Virgin Records (UK) / VSTDJX 1914
Continuing in the mini-trend started with Felix working over Brandy and Tiefschwarz remixing Missy Elliot, edgy electronic and edgy R&B; meet on the plateau for Kelis' "Bossy." However, the talent called upon here seems to have been given nothing more than a 12" copy of the song, with instrumental and a cappella versions to play with. Which leads to a lot of what is somewhat misleadingly-called "time stretching." i.e. digitally manipulating the vocal to alter the tempo without affecting the pitch. Alan Braxe & Fred Falke use this technique to turn in not one, but two up-tempo makeovers (the original is crunk-speed slow), the "Earth Out" version isolates a simple phrase and a whoop to anchor a fairly generic but effective and pleasing lip-gloss house banger. The un-subtitled remix is far more successful by keeping the speed hyperkinetic but rooting the track in layers of disco-era percussion and trailing synth leads while keeping most of the vocal. Too Short’s part sounds a lot less half-assed in this context, perhaps because his limp lines go by so quick you don't fixate on them. The Sebastien Remix keeps the original tempo (and even some of the backing track—almost like a real remix!) and cleverly mixes Warp bleep-n-bass with bipolar breaks to give the track a strange techno-blaxploitation feel. On the other hand, the Switch Remix loops the line "that's right / I switched up the beat of the drum" (get it—Switched?) at warp speed for an opener, then bangs along with seemingly random loops and vocal phrases over what sounds like little more than a sped up version of the original track with the bass dropped out. It’s interesting enough, but to what end?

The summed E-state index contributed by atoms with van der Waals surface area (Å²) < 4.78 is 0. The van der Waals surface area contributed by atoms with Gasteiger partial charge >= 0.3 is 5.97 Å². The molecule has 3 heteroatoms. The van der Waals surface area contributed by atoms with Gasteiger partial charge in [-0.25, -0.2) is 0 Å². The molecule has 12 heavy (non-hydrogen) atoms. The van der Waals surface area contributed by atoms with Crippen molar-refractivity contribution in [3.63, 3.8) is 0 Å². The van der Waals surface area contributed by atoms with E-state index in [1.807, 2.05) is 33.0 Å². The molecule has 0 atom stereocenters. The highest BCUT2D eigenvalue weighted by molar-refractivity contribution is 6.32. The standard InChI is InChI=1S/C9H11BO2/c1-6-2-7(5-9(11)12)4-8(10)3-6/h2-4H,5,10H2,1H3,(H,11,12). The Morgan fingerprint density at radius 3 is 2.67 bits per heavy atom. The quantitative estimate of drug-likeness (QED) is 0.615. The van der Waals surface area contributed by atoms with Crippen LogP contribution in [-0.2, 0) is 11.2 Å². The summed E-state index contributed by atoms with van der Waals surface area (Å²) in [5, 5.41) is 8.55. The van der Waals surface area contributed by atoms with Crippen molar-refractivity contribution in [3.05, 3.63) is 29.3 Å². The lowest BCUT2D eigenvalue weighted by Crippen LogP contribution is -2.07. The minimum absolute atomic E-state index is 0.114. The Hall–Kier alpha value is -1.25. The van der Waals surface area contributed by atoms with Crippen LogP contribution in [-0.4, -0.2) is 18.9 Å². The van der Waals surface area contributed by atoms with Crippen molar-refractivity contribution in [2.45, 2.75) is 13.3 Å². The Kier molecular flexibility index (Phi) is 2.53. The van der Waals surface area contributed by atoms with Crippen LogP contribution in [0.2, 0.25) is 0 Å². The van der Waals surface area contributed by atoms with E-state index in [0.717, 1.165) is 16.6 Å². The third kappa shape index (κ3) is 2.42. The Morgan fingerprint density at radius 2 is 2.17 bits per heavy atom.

Conaisseur / CNS 008-6